A prominent anti-labor advocacy organization this week urged the Federal Labor Relations Authority to call on agencies to cancel all existing agreements to deduct union dues from employees’ paychecks, claiming the agreements violate the First Amendment.Last month, the FLRA proposed changing its policy guidance, at the behest of the Office of Personnel Management, governing how union dues are deducted from federal employees’ paychecks.
Under the current system, when federal workers choose to join a union, they sign a contract agreeing to have dues taken out of their paychecks for one year. There is a 15-day window at the end of that contract, during which the employee can elect to leave the union; otherwise, it is automatically renewed for another year.
OPM, through the FLRA, argued that the 2018 Supreme Court decision Janus v. American Federation of State, County and Municipal Employees requires the government to change the policy to allow federal union members to cancel their union dues deduction at any time, so long as at least one year has passed since they first joined the union. The Janus decision stated that so-called “agency fees” collected by a union from non-members, common for public sector unions at the state and local level, constituted a form of compelled speech and violated the First Amendment of the Constitution.
On Tuesday—the deadline for submitting comments on the proposal to change how federal union dues are collected—the National Right to Work Foundation urged the FLRA to go even further by cancelling all existing agreements to deduct union dues from feds’ paychecks. The organization has been a key anti-labor advocacy organization in recent years, most recently representing Mark Janus in the case that bears his name.
In its comments, the organization argued that Janus also applies to unions in the federal government, and that agreements to deduct dues from employees’ paychecks must include an explicit disclaimer that they are “waiving their First Amendment rights” in the process.
“Janus requires that the government have proof employees waived their First Amendment rights before taking their money to subsidize union speech because the government violated employees’ First Amendment rights if it compels to subsidize union speech,” the organization wrote. “This is true irrespective of whether the employees are union members or nonmembers . . . To satisfy that standard, at minimum, an assignment form must both notify employees of their First Amendment rights to refrain from subsidizing union speech and expressly provide that the employee is agreeing to waive that right for one year.”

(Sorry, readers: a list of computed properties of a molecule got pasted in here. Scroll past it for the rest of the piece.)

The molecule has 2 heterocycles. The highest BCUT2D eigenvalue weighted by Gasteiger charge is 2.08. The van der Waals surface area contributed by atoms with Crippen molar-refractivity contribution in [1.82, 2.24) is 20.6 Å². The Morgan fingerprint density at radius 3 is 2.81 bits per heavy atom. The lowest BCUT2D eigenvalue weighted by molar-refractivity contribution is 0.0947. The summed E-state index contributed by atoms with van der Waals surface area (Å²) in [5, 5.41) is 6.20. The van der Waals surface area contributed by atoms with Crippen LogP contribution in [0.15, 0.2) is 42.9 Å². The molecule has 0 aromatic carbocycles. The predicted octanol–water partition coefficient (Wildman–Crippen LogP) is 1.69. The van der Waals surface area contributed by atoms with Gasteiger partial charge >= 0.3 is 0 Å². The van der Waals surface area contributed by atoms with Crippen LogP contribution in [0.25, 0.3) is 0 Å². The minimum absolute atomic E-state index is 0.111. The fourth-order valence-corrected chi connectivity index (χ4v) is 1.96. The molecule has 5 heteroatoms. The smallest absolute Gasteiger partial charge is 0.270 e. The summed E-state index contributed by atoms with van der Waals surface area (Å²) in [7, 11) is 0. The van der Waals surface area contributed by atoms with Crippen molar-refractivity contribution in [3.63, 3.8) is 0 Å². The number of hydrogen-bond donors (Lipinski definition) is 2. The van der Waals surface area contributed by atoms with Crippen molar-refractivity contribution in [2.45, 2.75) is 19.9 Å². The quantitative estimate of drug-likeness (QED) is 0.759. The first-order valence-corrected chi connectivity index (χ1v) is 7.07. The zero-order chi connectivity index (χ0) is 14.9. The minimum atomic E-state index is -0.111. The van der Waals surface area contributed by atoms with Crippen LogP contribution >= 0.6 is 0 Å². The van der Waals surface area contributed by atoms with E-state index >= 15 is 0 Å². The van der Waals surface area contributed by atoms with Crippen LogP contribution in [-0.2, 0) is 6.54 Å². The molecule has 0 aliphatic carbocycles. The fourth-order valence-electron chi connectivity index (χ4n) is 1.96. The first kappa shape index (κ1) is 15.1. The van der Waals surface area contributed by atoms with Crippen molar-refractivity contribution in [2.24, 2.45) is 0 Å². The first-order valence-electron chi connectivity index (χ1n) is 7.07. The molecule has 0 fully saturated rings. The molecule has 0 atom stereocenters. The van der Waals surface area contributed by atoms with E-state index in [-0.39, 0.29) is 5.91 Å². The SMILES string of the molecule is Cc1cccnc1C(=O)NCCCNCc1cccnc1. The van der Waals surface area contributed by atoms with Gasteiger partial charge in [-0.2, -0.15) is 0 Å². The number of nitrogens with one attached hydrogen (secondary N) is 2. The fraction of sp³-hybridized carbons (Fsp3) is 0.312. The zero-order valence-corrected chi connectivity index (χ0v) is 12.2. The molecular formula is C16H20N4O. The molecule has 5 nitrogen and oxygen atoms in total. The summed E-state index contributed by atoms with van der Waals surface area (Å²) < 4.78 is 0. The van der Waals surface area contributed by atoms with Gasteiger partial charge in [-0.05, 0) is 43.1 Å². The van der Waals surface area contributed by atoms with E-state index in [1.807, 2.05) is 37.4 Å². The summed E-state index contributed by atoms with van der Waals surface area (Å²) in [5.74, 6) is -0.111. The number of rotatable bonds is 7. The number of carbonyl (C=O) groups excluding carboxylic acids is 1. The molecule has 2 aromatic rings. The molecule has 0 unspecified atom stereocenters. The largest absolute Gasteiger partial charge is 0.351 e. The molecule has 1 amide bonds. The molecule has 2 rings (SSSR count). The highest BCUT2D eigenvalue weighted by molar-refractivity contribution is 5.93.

Robert Tobias, director of business development for the Key Executive Leadership Program at American University and former president of the National Treasury Employees Union, said the National Right to Work Foundation’s legal analysis seems based in an intentionally over-narrow reading of the Janus decision, since it seems to contradict another passage of Janus that explicitly lauds the federal sector union dues collection scheme.
“The Supreme Court has already referenced this approach as an approach that fits within the contours of Janus,” he said. “The Supreme Court has made clear that the current system based on the current statute is lawful, period. There is no language in the Supreme Court decision that would allow what is being advocated, and if it were implemented, I believe it would be ruled illegal and in violation of the existing statute.”
Further, Tobias said that to cancel union dues collection agreements en masse would violate a key tenet of the Civil Service Reform Act, by which such a change would have to be implemented through individual agencies’ collective bargaining agreement negotiations process.
“The statute is clear about the right to negotiate and the statute is clear about honoring CBAs that are in effect,” he said. “The idea of cancelling those, I believe is directly contrary to the statute and very troubling. If the FLRA can require new waivers, it would only be in the context of newly negotiated collective bargaining agreements.”
NTEU also submitted its own comments to the FLRA in opposition of OPM’s proposal. The union argued that Janus specifically applies to the financial contributions of non-union members to a labor organization, not to those who already voluntarily decide to join a union.
“This holding, in its plain terms, applies only to nonmembers,” NTEU wrote. “OPM thus makes a drastic, unsupported leap when it asserts that ‘the same constitutionally protected rights that applied to nonmember employees in Janus would attach’ to union members who authorized dues assignments . . . OPM can provide no authority supporting this assertion because there is none.”
NTEU cited three recent U.S. District Court decisions in the wake of Janus that found that the decision does not apply to employees who voluntarily chose to join a union. And a fourth, non-precedential, decision by the Ninth Circuit Court of Appeals in another case argued by attorneys with the National Right to Work Foundation, found that a dues collection agreement with a one-year term “does not violate appellants First Amendment rights,” as it is effectively a contract.